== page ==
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Quest For Survival

How to heal from the abuse that we suffered as children.

by Harold Glen Hull on 09/19/17

Many survivors of child abuse want to know how to heal from the abuse that we suffered as children. There is no one solution or answer to healing from our abuse. Every survivor's abuse was different and had its own individual impact on the victim.

My abuse started at birth and lasted until I was 15 years old. In many ways I was re-victimized many times when I was told that my abuse wasn't that bad. For me, I had to look at the neglect, mental, physical and sexual abuse at different stages of my life as they happened to me. Doing this I could start at my earliest memory and try to understand what I was feeling at that time. My mother neglected and rejected me the moment that my twin sister died at birth. I have always had a great feeling of emptiness like I never belonged to any family unit.

Once I worked through each type and level of abuse I was able to acknowledge and accept that the abuse destroyed my childhood. Yes I was extremely angry and I wanted to hurt my abusers. Especially my mother who never paid for her crimes against me. Of course this was not a good option for me. So I decided that I was not going to remain a victim because of the abuse.

My healing would take years of me being committed to Harold Glen Hull! I had to strip away all outside influences and people to learn who I am as a person. It wasn't easy nor was it pretty looking at myself.

I never knew how to relax or how to allow myself to enjoy things. I started writing out my emotions in a journal. I spent a lot of time walking in nature. I used meditation and music to relax my mind. Then I allowed myself to feel and express my emotions in a controlled way. In time I saw my behaviors and emotions changing in my daily life.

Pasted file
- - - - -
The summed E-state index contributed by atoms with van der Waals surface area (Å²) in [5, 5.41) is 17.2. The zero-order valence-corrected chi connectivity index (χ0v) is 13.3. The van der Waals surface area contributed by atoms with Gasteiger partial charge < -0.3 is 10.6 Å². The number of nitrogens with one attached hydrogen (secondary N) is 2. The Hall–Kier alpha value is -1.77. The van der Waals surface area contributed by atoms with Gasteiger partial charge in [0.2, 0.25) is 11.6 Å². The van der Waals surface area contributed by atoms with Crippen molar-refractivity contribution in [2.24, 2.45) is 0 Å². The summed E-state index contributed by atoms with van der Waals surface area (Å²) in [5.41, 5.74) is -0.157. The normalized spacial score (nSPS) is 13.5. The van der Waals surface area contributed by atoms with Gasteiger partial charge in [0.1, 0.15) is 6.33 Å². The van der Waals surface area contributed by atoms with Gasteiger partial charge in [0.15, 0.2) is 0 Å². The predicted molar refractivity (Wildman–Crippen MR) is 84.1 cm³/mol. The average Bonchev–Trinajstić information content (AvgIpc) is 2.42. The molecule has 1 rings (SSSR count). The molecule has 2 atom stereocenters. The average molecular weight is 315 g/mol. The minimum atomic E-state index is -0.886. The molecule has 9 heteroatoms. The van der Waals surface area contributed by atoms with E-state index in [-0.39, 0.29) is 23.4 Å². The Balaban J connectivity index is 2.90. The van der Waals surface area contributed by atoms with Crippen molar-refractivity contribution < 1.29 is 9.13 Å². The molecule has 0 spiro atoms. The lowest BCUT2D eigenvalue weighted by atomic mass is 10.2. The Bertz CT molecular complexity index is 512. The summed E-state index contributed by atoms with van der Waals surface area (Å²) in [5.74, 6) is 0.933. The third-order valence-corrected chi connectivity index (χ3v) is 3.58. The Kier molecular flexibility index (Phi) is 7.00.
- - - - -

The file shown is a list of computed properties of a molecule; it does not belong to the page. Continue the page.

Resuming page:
I learned that I was able to share my childhood experiences with other people. Sharing and speaking became part of my healing. Then I started reaching out to other survivors in my ministry. I started writing more in depth about my abuse. I saw a shift in my core self. My emotions from the abuse were not as triggering nor were the memories as strong when I share my story.

The most important lesson for me as a survivor is that I am the most important person in my life. That I had to make my reparenting and healing as my priority in life. I had to walk away from the toxic people in my life. I accepted that my story will bother some people. It is my story and I must honor who I am no matter what anyone else thinks or feels about it.

Every survivor needs to understand that their healing must be the priority in their life. Healing takes a lot of energy and time.


Harold Glen Hull
CSM, USA (Ret)



Incest Survivors United Voices of America